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A Recent Study Explained Why Human Males Don’t Have A Penile Bone

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It is an established scientific fact that human males do not have the baculum, which is also known as the penis bone or penile bone. This anatomical truth has baffled people for years. Recently, however, a group of researchers from University College London decided to find out why human males are missing that one bone.

A study published recently in the journal ‘Proceedings of the Royal Society B’ explored the concept of baculum evolvement, along with the theory that humans lost it during the course of evolution as a result of monogamous sexual relationships.

The researchers propose that sometime between 95 to 145 million years ago, the penile bone evolved to provide mammals structural support during copulation and to allow them to have sexual intercourse for extended periods, as lasting longer in sex allows the animals to keep up with the increased sexual competition among male rivals. Hence, being able to last longer favors the males as it hinders other male animals from having sex with and impregnating their chosen female.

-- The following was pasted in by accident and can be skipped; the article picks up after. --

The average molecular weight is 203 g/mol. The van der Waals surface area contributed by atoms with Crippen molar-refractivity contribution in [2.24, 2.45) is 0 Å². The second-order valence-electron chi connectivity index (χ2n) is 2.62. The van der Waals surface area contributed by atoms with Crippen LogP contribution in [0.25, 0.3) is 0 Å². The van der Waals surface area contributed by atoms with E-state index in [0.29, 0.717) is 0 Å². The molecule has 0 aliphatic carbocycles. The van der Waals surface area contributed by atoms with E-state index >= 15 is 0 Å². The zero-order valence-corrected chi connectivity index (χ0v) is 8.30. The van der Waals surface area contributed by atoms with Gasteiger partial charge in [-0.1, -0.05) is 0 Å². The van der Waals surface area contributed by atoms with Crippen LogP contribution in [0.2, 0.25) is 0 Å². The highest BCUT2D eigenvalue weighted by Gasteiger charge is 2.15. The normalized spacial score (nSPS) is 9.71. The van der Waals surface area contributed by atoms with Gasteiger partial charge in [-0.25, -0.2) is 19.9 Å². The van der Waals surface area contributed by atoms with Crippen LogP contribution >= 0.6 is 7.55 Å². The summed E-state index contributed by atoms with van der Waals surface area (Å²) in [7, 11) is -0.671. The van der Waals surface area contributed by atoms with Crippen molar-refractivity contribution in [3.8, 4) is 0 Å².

A photo of the penile bones of brown bears

Source: wikimedia

Now that we know what the penile bone is for, let’s talk about how the researchers think male humans lost theirs.

According to the researchers, when a couple engages in a monogamous sexual relationship, the postcopulatory competition with other males is decreased. In addition, the duration of sexual intercourse was not considered to be a pragmatically significant factor from an evolutionary viewpoint. But, considering social and cultural factors which were developed later, an extremely short duration of sex was not deemed ideal. The existence of the penis bone in humans has ultimately become non-essential as humans were able to procreate despite its absence.

The study’s lead author, Matilda Brindle, stated:

“Our findings suggest that the baculum plays an important role in supporting male reproductive strategies in species where males face high levels of postcopulatory sexual competition. Prolonging intromission helps a male to guard a female from mating with any competitors, increasing his chances of passing on his genetic material.”

Dr. Kit Opie, co-author of the study, added:

“After the human lineage split from chimpanzees and bonobos and our mating system shifted towards monogamy, probably after 2 million years ago, the evolutionary pressures retaining the baculum likely disappeared. This may have been the final nail in the coffin for the already diminished baculum, which was then lost in ancestral humans.”

Interestingly, chimpanzees and bocobos have extremely short penile bones, measuring only about 6 millimeters in length, and their mating lasts only at an average of 7 and 15 seconds, respectively.

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